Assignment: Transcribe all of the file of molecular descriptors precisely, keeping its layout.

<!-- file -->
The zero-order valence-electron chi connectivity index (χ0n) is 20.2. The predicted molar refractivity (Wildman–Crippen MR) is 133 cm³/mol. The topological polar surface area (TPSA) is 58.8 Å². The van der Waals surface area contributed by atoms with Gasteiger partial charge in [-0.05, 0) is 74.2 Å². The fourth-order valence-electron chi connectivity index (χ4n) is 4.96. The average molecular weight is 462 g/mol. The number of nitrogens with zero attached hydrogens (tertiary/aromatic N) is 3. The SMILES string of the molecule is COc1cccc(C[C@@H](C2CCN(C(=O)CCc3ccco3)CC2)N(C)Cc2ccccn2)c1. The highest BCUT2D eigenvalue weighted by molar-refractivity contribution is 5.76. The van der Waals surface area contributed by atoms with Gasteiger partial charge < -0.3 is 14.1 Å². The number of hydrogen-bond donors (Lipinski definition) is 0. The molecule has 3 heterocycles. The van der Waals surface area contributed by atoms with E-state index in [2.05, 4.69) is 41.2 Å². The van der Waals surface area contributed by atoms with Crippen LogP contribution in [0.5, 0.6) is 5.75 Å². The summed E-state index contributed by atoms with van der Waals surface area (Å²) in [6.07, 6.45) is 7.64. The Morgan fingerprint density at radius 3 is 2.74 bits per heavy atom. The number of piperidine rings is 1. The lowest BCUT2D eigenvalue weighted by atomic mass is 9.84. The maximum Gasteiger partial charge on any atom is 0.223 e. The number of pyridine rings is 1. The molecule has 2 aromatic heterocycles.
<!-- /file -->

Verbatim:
The zero-order valence-electron chi connectivity index (χ0n) is 20.2. The predicted molar refractivity (Wildman–Crippen MR) is 133 cm³/mol. The topological polar surface area (TPSA) is 58.8 Å². The van der Waals surface area contributed by atoms with Gasteiger partial charge in [-0.05, 0) is 74.2 Å². The fourth-order valence-electron chi connectivity index (χ4n) is 4.96. The average molecular weight is 462 g/mol. The number of nitrogens with zero attached hydrogens (tertiary/aromatic N) is 3. The SMILES string of the molecule is COc1cccc(C[C@@H](C2CCN(C(=O)CCc3ccco3)CC2)N(C)Cc2ccccn2)c1. The highest BCUT2D eigenvalue weighted by molar-refractivity contribution is 5.76. The van der Waals surface area contributed by atoms with Gasteiger partial charge < -0.3 is 14.1 Å². The number of hydrogen-bond donors (Lipinski definition) is 0. The molecule has 3 heterocycles. The van der Waals surface area contributed by atoms with E-state index in [2.05, 4.69) is 41.2 Å². The van der Waals surface area contributed by atoms with Crippen LogP contribution in [0.5, 0.6) is 5.75 Å². The summed E-state index contributed by atoms with van der Waals surface area (Å²) in [6.07, 6.45) is 7.64. The Morgan fingerprint density at radius 3 is 2.74 bits per heavy atom. The number of piperidine rings is 1. The lowest BCUT2D eigenvalue weighted by atomic mass is 9.84. The maximum Gasteiger partial charge on any atom is 0.223 e. The number of pyridine rings is 1. The molecule has 2 aromatic heterocycles.